Likewise, addicted teens will exhibit extreme emotions that can range from hopelessness and despondency to aggression and anxiety. They may even try to fight you or threaten you or their siblings with physical harm. This behavior is common in teens who are drinking and using drugs and calls for immediate action that can include calling the police or checking your child into a treatment facility.

3. Physical signs of drug or alcohol use.

Many parents can tell if their teenagers are addicted to drugs or drinking simply by looking at them. Some of the outward physical signs to look for include:

  • blood shot eyes
  • disheveled appearance
  • poor grooming or hygiene
  • unexplained weight loss
  • sores on the face, arms, and hands
  • missing or decayed teeth

You also may notice the odor of marijuana, alcohol, and other substances on your teenager’s clothing. Your teen may also be hungry all of the time or have what is known as the “munchies,” a behavior associated with marijuana use.

4. Increased reports of physical ailments.

Addicted teenagers likewise will frequently complain of unexplained aches and pains. They may suffer more often from headaches, back aches, and stomach distress. Their physical symptoms may not respond to over-the-counter products like Tylenol or antacids.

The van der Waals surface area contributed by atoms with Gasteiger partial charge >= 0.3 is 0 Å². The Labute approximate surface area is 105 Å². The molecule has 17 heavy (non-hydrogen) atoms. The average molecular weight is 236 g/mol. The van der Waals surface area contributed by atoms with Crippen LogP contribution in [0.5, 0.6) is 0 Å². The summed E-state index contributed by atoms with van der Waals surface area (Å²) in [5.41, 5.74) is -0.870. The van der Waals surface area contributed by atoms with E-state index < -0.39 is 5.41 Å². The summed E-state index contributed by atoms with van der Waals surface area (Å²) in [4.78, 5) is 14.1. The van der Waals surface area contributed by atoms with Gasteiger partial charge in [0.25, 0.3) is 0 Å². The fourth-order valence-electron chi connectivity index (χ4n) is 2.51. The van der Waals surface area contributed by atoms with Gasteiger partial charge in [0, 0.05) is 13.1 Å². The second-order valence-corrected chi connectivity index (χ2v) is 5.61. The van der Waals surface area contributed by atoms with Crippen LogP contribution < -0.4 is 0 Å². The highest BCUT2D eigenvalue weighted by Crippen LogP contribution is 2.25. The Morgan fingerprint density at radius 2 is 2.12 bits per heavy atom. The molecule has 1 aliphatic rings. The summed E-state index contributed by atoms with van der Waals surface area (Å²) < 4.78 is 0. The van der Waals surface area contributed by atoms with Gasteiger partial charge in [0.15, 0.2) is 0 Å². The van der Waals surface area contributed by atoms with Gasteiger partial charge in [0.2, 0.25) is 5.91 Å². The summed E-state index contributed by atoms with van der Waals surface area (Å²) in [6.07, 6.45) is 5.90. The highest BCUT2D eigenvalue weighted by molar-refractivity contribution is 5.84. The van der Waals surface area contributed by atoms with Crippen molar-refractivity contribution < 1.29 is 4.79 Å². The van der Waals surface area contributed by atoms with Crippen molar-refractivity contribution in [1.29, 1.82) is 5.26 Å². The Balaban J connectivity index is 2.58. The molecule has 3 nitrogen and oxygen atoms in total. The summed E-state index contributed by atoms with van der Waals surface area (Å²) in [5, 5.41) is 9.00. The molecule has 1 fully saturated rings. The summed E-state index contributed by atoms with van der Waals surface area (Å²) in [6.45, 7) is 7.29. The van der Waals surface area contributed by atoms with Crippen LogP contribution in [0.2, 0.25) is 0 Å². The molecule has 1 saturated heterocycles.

5. A loss of interest in school or education.

Finally, a teenager who is in the throes of drug or alcohol addiction often will show no interest in going to school and may have frequent tardies or unexplained absences. He or she may have poor academic performance and no longer maintain high grades in classes at school. Some teenagers also get into fights and are subject to frequent disciplinary measures.


If your teenager shows any of the warning signs that come with teen addiction, it is critical that you seek professional help. Substance abuse in teenagers can be treated with measures that range from hospitalization to outpatient counseling. Addiction behaviors in teens are more extreme and worrisome and should be a warning sign for parents to take immediate action now.


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About Dr. Jeff Nalin, Psy.D.

Dr. Nalin is a Licensed Clinical Psychologist (PSY17766), a Certified Chemical Dependency Intervention Specialist and a Certified Youth Residential Treatment Administrator. Dr. Nalin is the Founder and Clinical Director of Paradigm Malibu and Paradigm San Francisco Adolescent Treatment Centers. He has been responsible for the direct care of young people at multiple institutions of learning including; The Los Angeles Unified School District, the University of California at San Diego, Santa Monica College, and Pacific University. He was instrumental in the development of the treatment component of Los Angeles County’s first Juvenile Drug Court, which now serves as a national model.